Canada’s Contributions During Prior to Covid

The start of the long-standing leadership by Canada in global health security and development assistance for health started in 1948 when Canadian doctor Brock Chisholm was elected the first Director- General of the newly established WHO. Many Canadian occupied prominent roles in health developments over ensuing decades. In a landmark report, ‘Partners in Development,’ prepared by Lester Pearson, urged high income countries to increase overall official development aid (all forms of aid development) to 0.7% of their gross national income by 1975. Achieving recognition of this target epitomised the capacity of Canadians to use a middle-power voice to foster new norms. Despite Canadian championing of the benchmark, Canada’s own ODA commitments have lagged behind those of other countries that are members of the Organisation for Economic Cooperation and Development (OECD) including middle powers such as Sweden. However, Canadian Development Assistance for Health (DAH) have risen particularly in recent decades. According to the Institute for Health Metrics and Evaluation (IHME), Canada’s overall DAH increased by more than seven times from $168mn in 1997 to $1.25bn in 2016. Canada’s overall share of global DAH increased from approximately 1.35% to 2.58% during this period. By 2015, Canada was placed third among G7 countries in terms of DAH as a percentage of gross national income (0.058%) behind the UK, and the USA. Canada’s allocation of DAH is consistent with its historical emphasis on multiculturalism: in 2016, more than 41.0% of Canada’s DAH flowed through multilateral channels i.e., development banks, Gavi, Global Funds to Fight AIDS, and UN bodies whereas 34.7% of all global health financing overall was channelled through multilateral mechanisms. 

Promotion of Health Equity Through Research 

A long-standing theme in Canadian approaches to global health has been promotion of health equity. This has been pursued through the middle-power behaviours of collective action, leadership on non-traditional security issues and promotion of human rights norms. Health equity is concerned with disparities in health that are systematic, avoidable, and unfair; that is where differences in health have social, economic or political causes as opposed to biological causes. 

Canada has used research as a strategy for the promotion of equity. This priority is exemplified by Canada’s health research funding structures including the International Development Research Centre (IDRC). IDRC is respected worldwide for its approach to funding low-income and middle-income country (LMIC) researchers in 150 countries with sustained emphasis on capacity building. Grand Challenges Canada and CIHR.

Canada’s Leadership Role During COVID times

The COVID19 pandemic is a global threat that doesn’t recognise borders and it could be overcome only through coordinated global actions. Canada is committed to a robust global effort to stop the spread of the virus and address its devastating health, social, economic and security impacts on people around the world. The Canadian government has been working with international partners, provinces and other stakeholders since the outbreak of the pandemic. The Public Health System of Canada has been working with various international partners including WHO. This commitment with high level intersectoral collaboration has resulted in dedicated funding of $52.6 million for 96 research teams to conduct research with collaborating institutions in Africa and Asia to study and enhance the clinical and public health responses and to improve global health security. The Canadian government has engaged in global health diplomacy with G7 finance ministers, multilateral organisations such as WHO, international health regulators such as USFDA and European Medicines Agency and bilateral partners at multiple levels to mobilise the resources for containing the pandemic.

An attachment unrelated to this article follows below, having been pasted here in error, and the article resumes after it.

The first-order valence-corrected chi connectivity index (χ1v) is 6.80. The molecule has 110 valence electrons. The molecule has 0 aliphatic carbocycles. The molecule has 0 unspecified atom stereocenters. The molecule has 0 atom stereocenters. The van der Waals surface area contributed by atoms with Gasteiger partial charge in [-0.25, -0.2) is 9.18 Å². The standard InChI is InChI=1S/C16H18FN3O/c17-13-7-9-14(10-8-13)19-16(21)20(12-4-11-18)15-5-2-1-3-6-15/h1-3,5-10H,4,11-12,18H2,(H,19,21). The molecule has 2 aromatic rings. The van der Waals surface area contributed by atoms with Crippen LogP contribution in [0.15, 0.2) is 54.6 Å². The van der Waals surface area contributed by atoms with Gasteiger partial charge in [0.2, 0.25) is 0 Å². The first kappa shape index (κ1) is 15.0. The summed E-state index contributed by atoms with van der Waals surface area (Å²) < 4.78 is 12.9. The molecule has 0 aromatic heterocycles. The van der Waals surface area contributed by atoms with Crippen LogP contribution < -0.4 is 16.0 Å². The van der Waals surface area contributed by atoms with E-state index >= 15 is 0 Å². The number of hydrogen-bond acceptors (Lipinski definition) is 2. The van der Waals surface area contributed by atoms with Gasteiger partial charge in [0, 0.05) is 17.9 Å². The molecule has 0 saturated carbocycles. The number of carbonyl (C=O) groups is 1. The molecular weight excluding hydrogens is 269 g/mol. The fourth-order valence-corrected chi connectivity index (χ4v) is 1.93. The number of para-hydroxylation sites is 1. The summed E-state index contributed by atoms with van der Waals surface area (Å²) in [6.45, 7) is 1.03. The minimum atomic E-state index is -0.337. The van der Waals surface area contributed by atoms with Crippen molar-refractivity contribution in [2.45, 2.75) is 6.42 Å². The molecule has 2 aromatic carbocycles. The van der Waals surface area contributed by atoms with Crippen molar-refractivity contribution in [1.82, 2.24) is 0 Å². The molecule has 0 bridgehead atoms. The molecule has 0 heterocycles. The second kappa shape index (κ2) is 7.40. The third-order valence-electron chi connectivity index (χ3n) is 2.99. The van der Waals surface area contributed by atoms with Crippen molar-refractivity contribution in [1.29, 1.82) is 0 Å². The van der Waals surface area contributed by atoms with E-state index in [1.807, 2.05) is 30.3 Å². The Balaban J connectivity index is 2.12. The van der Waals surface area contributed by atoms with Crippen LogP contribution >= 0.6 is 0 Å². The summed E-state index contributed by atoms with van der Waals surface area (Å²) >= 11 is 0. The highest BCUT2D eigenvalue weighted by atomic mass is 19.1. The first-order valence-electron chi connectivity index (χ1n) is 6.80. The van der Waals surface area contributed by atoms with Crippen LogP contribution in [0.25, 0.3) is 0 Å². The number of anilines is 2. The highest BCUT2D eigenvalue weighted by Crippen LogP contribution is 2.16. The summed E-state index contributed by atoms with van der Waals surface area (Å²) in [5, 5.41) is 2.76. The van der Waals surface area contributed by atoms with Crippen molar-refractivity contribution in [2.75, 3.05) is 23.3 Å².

Till date, Canada has mobilised more than $2.5bn in international assistance in response to the COVID19 pandemic, which includes:

  • $1.3bn for the Access to Covid19 tools (ACT) accelerator, this critical partnership ensures equitable access to Covid19 tests, treatments and vaccines.
  • Over $740mn in funding for humanitarian and development assistance to respond to the urgent needs stemming from the Covid19 pandemic. 
  • $541mn to adapt existing funding arrangements with partners to ensure their activities are able to address urgent needs in developing countries resulting from the pandemic. 

In addition, in April 2020 Canada extended a $1bn loan to IMF Poverty Reduction and Growth Trust in relation to Covid19 pandemic. Since May 2020 Canada has also provided more than $70mn in temporary debt service relief for the poorest countries through the G20 and Paris Club agreed Debt Service Suspension Initiative (DSSI).

Canada’s Contribution in the Multilateral Organisations

Canada has been addressing the global health security through its active participation and contributions to the multilateral institutions such as WHO and PAHO. Canada’s commitment to these organisations reflects its power and liberal internationalists values.

World Health Organisation

Canada is dedicated to promoting gender equality and the empowerment of women and girls in all of their diversity, and it works with WHO to achieve these goals through its ‘Feminist International Assistance Policy.’ This includes implementing equity-based strategies to improve basic healthcare, strengthen health systems, and close disparities in sexual and reproductive health and rights. Canada is a fervent supporter of these causes in WHO governing bodies.